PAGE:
Clacton public invited to ‘Try a Train’

People in and around Clacton are being invited to board a brand-new Greater Anglia train on Monday during a special event to help people travel with confidence.

The event has been organised by the Essex and South Suffolk Community Rail Partnership and Greater Anglia as part of a national ‘Community Rail Week’ with the theme ‘Give the train a try.’

One of Greater Anglia’s new electric commuter trains will stand in platform 4 from 10.15 until 14.00 on Monday 23 May.

Local schoolchildren will visit until 11.00, after which, the public is invited to come along and experience the train and its improved features – such as more seats, dedicated cycle areas, spacious wheelchair spaces, as well as accessible toilets and an accessible seating area with room for friends and family.

Greater Anglia and Community Rail Partnership staff will be on hand to answer questions and receive feedback.

Community Rail Week, organised by the Community Rail Network and sponsored by Rail Delivery Group, runs from 23-29 May.

The ‘Give the train a try’ theme is aimed at encouraging people to try train travel, to increase travel confidence and support a shift to greener journeys that don’t add to traffic and pollution, as the country begins to recover from the pandemic.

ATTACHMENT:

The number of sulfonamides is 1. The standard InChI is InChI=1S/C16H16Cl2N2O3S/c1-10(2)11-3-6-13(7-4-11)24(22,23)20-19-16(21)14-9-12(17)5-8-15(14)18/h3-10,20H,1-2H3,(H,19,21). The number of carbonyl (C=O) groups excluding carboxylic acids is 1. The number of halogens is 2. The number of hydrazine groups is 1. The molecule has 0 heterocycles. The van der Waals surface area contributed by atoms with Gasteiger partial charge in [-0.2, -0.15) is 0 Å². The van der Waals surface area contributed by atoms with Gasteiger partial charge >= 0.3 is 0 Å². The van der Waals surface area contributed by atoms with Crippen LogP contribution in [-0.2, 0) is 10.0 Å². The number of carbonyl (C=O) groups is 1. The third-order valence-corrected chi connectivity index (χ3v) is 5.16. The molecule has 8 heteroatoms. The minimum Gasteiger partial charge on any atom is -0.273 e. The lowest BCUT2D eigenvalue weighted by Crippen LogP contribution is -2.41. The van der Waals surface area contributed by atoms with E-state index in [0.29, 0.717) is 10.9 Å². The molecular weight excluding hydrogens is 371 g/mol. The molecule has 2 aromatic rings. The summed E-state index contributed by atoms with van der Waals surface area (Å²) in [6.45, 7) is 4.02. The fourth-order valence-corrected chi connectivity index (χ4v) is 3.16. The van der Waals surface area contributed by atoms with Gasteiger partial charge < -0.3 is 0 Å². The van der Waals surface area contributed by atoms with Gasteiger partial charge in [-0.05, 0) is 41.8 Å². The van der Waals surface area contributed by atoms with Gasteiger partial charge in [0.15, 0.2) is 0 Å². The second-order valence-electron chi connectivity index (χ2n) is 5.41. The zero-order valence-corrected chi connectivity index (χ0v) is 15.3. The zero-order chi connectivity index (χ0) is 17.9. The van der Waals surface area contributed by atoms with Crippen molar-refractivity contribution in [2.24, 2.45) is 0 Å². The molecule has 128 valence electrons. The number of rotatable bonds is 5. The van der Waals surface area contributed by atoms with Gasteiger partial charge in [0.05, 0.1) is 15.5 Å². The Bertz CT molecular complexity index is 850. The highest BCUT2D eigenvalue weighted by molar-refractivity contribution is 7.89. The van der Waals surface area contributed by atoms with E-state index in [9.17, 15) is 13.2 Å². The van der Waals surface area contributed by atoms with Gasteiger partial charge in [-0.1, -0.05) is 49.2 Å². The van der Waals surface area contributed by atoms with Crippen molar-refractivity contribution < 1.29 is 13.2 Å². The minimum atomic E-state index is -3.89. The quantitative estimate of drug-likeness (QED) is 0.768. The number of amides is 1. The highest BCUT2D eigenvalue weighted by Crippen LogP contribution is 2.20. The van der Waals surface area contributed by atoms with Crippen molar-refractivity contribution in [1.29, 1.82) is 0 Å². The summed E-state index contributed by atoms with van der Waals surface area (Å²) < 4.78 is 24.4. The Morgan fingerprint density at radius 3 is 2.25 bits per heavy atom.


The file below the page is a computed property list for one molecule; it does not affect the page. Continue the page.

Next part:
Jayne Sumner, Rail Engagement Manager for the Essex & South Suffolk Community Rail Partnership, said: “We’re delighted to work with Greater Anglia to have one of their brand-new trains standing at Clacton for people to come and see the transformation in terms of comfort and accessibility.

“We hope that people who have not used the train before, have not yet seen one of the new trains, or people with accessibility needs will come along and have a look round the train to see how its improved features might help them to use rail safely and confidently.”

Jools Townsend, chief executive of Community Rail Network, said: “Community rail partnerships and station volunteer groups across Britain – including the many in the Anglian region – have long played a vital role engaging local groups, young people and families to boost rail travel awareness and confidence, increase access to opportunity, and break down barriers. It’s increasingly important for environmental reasons too, to reduce local traffic and pollution and help tackle the climate emergency.”

Image credit: Greater Anglia

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